They also want to open wider the floodgates of mass immigration, to change completely and for ever the ethnic balance of our nation, to their advantage.
To these ends, everything is fair.
08 — Miscellany. And now, our closing miscellany of brief items.
Imprimis: I'm just going to back off a wee bit from something I said in the last segment there. Character testimonials from spouses do sometimes wander from the formula for a minute or two.
The actual husband of somebody's wife showed up at the Philadelphia convention to offer us his testimonial to her character. The husband's speech included this passage, quote:
On February 27th, 1980, 15 minutes after I got home from the National Governors Conference in Washington, Hillary's water broke and off we went to the hospital. Chelsea was born just before midnight.
End quote. Now look: I'm all for humanizing the candidates, but this is getting out of hand. We've had The Donald boasting about the size of his package, and now we have to hear about the other candidate's water breaking. What's next: their morning bathroom schedules?
Could we just dial down the biology, please? Thanks.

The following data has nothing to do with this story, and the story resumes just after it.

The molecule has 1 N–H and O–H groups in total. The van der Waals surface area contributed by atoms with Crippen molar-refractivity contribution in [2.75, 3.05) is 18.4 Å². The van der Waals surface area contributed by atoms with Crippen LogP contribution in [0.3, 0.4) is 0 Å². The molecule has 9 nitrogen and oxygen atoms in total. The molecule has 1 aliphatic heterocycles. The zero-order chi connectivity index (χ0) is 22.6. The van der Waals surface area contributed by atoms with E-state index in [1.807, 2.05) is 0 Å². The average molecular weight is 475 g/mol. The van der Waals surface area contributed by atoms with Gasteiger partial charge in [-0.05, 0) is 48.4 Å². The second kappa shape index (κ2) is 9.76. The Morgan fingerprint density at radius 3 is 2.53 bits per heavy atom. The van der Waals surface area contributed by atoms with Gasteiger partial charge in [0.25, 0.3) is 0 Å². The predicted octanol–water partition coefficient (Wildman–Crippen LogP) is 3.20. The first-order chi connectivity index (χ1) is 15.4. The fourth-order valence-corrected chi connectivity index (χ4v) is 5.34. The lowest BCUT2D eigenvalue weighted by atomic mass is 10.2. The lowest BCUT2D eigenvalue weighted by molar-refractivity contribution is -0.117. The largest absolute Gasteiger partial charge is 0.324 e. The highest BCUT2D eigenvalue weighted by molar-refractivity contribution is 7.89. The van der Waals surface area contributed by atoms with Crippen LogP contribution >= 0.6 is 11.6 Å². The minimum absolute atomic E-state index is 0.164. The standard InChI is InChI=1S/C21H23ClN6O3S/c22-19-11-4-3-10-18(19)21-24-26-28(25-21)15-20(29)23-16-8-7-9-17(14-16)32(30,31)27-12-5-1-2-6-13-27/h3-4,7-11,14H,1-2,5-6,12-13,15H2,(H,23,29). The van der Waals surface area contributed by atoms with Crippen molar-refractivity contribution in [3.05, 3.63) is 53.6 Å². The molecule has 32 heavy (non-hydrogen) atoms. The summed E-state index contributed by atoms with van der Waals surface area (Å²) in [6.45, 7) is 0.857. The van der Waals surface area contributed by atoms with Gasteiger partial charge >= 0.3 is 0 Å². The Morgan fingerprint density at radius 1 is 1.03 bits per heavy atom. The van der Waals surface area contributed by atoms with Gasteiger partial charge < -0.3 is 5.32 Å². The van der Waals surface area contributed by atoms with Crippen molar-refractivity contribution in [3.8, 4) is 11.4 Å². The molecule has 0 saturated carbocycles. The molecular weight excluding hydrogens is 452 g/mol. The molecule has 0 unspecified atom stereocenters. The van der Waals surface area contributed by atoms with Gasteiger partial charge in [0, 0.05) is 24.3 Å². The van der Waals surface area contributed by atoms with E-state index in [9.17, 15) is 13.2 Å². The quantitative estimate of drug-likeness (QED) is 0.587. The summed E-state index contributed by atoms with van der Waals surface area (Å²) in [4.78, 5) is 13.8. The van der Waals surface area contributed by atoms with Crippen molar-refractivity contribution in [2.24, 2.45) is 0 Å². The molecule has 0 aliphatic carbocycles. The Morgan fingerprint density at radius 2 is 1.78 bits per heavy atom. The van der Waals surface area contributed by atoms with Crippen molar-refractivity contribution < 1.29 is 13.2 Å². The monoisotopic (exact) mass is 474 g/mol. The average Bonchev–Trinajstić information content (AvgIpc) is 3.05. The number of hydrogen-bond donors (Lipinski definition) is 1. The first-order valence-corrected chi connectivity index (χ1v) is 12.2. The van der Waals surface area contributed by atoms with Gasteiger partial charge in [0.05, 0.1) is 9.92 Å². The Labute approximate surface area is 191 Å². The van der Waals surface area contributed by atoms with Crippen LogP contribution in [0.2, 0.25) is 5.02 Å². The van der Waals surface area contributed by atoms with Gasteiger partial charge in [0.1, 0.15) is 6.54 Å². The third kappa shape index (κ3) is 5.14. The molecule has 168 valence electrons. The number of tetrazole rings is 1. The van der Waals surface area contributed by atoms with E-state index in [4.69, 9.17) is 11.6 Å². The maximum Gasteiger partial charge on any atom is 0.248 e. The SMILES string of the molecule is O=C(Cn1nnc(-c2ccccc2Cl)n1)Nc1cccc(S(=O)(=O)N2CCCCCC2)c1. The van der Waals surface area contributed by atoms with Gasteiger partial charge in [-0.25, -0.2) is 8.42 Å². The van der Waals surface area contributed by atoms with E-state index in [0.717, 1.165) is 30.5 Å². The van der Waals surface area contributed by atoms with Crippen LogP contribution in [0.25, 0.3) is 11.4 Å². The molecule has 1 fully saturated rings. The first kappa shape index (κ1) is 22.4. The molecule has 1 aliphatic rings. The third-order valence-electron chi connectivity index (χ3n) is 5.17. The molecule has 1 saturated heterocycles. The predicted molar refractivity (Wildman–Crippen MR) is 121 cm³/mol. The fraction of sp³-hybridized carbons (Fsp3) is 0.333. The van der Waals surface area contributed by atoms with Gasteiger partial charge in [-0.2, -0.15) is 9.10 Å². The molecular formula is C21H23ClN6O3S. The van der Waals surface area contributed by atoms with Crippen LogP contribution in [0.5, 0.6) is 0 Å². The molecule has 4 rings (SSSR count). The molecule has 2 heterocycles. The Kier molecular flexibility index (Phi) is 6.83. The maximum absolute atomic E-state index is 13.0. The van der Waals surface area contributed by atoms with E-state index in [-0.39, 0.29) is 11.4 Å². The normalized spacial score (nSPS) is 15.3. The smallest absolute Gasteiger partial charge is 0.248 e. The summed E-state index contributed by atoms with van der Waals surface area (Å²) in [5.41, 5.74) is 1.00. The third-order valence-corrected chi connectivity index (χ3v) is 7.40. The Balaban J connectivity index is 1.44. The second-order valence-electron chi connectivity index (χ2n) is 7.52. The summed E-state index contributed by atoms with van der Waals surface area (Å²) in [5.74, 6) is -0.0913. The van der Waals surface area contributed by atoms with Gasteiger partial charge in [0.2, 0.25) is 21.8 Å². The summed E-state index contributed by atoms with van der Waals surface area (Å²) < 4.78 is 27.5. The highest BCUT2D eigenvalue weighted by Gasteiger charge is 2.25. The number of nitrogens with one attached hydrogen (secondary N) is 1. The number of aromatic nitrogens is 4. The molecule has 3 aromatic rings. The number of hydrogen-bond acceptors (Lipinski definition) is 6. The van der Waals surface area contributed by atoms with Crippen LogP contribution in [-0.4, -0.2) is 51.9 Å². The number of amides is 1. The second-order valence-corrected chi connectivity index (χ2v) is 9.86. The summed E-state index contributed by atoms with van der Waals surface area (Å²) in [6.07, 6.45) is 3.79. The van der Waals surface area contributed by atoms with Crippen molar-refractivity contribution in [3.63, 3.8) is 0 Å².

Item: I'm sure listeners recall the shooting of police officers in Dallas July 7th. A young black man, Micah Xavier Johnson, killed five officers and wounded nine more before himself being terminated with extreme prejudice by a remote-controlled robot bomb.
Johnson had explicitly stated that he wanted to kill white people, white cops for preference.
A newspaper in Memphis, Tennessee, the Commercial Appeal, ran a news story about the shooting under the headline Gunman Targeted Whites. The headline was of course accurate. We had heard from Johnson himself that he did indeed target whites.
However, the headline came to the attention of local Black Lives Matter activists, who were not pleased. They staged a protest outside the newspaper's offices in downtown Memphis.
The paper's editor and its president, both white men, did a full grovel. The president — a man, or something bearing a physical resemblance to a man, named George Cogswell — whimpered that the headline, quote, "although not inaccurate, was very insensitive to the movement and we recognized that quickly," end whimper.
The editor groveled at greater length, posting an editorial headed We Got It Wrong. Sample quote, for which you might want to have the barf bag ready to hand, quote:
That front page minimized the broader refrain of what's happening in our country with anguish over the deaths of young black men at the hands of police. It has been viewed as suggesting that this newspaper values the lives of white police officers more than young black men who have died in incident after incident.